What’s a Vegan To Do?

If you hate veganism, or think all vegans are pretentious and condescending, you should probably skip this post.

You should also skip Gandhi: An Autobiography—The Story of My Experiments With Truth.

Sorry. You’re right. That comment was pretentious and condescending. Mea maxima culpa. ;-)

The thing is, not all vegans are alike. Not all non-vegans are alike. “Non-vegans” shouldn’t even be a word; all it does is reiterate the separateness of veganism. And frankly, I don’t think “vegan” should be a word. It should be “vegetarian,” because that means eating only plants. People who also eat cheese or eggs should have to come up with their own distinctive terms, or resort to “ovovegetarian” or “lactovegetarian” or “ovolactovegetarian” or “pescatarian” if they also eat fish, or “ovolactopescatarian” if they eat all three. Leave the ominovores and me to our simple, straightforward designations.

But I digress.

Not all vegans are alike. Some eschew honey. Some chew honeycomb. Some are vegans for health reasons (I myself lost 40 lbs. and my Type II diabetes on a vegan diet). Others are religious about it (literally religious—See BBC – Religion: Jainism).

My reasons for veganism are my own. I don’t mind sharing them if asked, but by nature they are personal, not evangelical. But those reasons are either reaffirmed or challenged daily.

On the one hand, it’s becoming ever easier to buy “vegan safe” (god I hate that term—it’s not like “normal” food is “unsafe”) products at grocery stores and markets. Vegans aren’t limited to shopping at farmers’ markets or Whole Foods. Many products are literally labeled “vegan” on the back. Aldi’s is my favorite grocery store, and the number of vegan-specific items there increases all the time. Even Walmart carries “vegan butter” (a plant-based product that unlike margarine contains no dairy); soy milk, almond milk, and coconut milk; and coconut or almond milk ice cream. (They also used to carry a wonderful frozen breakfast scramble, but nowadays I have to go to Super Saver for that.) The cheapest Dollar Store chocolate mint cookies and chocolate peanut butter cookies are dairy free. (I don’t know, maybe milk chocolate costs more.) I can order a seven-layer burrito fresco style at the Taco Bell drive-thru, and it’s vegan—generally I add potatoes.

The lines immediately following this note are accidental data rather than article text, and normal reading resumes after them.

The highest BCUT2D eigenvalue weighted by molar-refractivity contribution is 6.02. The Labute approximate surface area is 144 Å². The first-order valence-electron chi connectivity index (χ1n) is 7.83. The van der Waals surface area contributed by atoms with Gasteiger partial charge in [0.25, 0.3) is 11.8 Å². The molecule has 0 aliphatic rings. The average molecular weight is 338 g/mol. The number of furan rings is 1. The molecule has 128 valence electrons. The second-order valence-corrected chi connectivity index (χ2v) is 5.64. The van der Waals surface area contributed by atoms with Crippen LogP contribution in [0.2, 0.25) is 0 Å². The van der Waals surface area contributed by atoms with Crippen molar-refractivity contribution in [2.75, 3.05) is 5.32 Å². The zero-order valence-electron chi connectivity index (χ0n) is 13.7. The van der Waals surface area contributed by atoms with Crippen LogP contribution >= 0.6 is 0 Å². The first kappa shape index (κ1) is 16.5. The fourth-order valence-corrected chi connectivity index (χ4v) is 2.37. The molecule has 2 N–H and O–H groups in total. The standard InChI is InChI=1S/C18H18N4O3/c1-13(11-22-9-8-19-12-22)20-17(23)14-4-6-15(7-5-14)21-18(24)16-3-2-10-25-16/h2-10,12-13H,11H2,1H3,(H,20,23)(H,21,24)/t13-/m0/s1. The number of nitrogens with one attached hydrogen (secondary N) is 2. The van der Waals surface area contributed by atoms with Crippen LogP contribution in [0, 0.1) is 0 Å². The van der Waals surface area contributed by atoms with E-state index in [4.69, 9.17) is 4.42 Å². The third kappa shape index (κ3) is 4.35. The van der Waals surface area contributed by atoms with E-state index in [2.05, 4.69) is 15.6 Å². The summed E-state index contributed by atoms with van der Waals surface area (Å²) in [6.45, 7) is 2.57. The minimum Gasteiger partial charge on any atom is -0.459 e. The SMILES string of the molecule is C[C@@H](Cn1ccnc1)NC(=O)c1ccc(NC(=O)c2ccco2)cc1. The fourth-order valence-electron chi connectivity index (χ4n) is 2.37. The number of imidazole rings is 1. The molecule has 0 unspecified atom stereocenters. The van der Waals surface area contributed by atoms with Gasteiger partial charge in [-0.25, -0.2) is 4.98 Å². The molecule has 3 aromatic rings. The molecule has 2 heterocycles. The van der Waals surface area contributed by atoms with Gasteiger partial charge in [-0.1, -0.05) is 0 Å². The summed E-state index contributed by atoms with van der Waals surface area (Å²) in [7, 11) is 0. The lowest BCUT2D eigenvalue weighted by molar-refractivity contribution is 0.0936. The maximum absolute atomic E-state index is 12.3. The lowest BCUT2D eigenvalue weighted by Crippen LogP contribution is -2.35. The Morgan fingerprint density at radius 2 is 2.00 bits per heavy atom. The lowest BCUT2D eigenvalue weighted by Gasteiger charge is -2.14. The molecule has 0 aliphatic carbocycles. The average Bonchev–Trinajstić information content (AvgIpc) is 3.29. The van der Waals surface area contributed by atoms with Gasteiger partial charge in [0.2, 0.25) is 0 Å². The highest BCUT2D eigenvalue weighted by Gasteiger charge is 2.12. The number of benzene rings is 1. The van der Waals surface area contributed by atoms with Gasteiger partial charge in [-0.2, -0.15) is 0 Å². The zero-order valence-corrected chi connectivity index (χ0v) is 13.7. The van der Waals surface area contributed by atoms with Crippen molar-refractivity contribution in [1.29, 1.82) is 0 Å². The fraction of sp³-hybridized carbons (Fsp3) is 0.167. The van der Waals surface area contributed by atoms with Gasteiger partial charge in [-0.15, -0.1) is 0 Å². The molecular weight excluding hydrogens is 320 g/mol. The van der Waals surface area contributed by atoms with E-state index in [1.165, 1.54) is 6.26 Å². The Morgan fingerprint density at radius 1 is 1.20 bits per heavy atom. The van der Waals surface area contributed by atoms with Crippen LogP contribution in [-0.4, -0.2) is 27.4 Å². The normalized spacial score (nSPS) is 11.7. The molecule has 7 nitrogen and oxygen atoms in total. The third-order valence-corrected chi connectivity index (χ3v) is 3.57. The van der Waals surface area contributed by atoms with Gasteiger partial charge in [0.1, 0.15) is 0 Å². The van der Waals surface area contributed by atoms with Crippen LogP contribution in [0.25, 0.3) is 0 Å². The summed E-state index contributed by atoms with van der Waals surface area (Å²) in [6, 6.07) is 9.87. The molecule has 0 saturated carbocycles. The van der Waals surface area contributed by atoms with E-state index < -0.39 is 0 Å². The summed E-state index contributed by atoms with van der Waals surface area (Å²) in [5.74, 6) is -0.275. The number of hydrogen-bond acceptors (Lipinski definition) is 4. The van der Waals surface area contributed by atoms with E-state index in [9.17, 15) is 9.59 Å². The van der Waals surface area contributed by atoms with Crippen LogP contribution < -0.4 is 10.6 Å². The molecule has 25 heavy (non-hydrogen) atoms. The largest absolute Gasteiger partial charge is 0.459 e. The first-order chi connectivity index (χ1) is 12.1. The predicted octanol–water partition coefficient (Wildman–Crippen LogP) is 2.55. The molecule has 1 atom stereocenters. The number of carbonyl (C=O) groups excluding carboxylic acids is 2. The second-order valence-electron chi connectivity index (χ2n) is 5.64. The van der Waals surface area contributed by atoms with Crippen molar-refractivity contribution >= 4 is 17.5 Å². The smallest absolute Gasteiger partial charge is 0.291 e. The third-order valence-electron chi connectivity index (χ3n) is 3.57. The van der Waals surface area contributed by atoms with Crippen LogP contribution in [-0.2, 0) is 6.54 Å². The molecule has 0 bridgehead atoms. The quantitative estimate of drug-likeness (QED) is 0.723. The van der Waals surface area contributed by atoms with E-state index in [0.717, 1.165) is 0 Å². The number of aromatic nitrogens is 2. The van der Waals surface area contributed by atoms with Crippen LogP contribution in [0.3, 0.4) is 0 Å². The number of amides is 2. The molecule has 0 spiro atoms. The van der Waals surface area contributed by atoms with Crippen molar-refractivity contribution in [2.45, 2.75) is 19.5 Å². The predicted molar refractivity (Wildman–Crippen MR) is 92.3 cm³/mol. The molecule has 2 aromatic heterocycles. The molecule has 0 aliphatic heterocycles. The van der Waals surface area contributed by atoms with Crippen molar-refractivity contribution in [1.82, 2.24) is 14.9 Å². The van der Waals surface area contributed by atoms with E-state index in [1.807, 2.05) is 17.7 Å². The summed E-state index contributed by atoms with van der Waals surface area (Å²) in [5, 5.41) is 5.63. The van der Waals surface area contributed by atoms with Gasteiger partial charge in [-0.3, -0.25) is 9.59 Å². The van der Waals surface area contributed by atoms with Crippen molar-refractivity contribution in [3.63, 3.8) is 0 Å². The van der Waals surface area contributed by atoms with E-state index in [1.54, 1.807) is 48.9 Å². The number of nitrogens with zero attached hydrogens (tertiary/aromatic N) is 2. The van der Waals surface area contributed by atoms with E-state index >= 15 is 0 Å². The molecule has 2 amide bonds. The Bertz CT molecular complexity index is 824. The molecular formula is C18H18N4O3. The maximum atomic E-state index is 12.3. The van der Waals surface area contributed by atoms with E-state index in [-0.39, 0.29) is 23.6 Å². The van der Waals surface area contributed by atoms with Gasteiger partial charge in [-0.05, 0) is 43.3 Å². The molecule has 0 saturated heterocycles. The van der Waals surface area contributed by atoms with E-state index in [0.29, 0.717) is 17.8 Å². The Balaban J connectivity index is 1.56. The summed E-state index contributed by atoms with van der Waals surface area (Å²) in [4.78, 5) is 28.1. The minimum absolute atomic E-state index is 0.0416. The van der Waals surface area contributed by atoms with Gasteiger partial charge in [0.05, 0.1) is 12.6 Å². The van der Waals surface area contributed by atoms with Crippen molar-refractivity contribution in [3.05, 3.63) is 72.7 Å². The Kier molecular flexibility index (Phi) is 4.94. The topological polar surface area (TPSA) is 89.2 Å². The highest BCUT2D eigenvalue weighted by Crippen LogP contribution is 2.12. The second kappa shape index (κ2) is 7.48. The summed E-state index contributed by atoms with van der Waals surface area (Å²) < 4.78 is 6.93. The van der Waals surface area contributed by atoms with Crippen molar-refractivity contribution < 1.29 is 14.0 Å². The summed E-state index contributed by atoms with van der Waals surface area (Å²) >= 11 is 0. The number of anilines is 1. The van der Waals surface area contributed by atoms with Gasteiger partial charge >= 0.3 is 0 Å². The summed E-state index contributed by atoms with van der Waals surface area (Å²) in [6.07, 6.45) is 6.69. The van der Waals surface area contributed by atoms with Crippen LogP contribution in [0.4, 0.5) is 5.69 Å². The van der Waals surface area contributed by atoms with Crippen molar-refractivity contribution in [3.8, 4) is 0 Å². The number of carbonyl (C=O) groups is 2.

On the other hand, animal products crop up where you wouldn’t expect. Much common white sugar is whitened with bone char. I have to decide if potatoes fried in the same oil as shrimp is suitable or not. Me ordering french fries doesn’t actually kill a shrimp, and I’d like to encourage vegan options at restaurants; on the other hand, my potatoes are now tainted with dead flesh—so I guess I’ve now made my decision.

A few days ago, I learned that Diet Pepsi isn’t vegan. PepsiCo won’t say why—that could endanger their secret formula. Regular Pepsi is vegan; Pepsi Zero is vegan; but Diet Pepsi isn’t.

That’s a crying shame. I love my cola. I chose Diet Pepsi specifically because of sucralose instead of aspartame. Now I have to give it up because of some undisclosed ingredient. The question is, do I toss out the three six-packs I bought on sale just before hearing that news? Or do I drink it anyway, because whatever creature that went into its makeup is already dead. That question may seem silly to some, but it mirrors one I had to make about the leather motorcycle jacket my dad gave me years before I became vegan, a jacket he wore on his motorcycle, and which went with me on my motorcycle adventures.

I gave up Guinness, which I loved, because of isinglass, the fish bladder stuff the beer is filtered through. Compared to that, giving up Diet Pepsi is no big deal.

But dammit, PepsiCo, you could at least tell me why.

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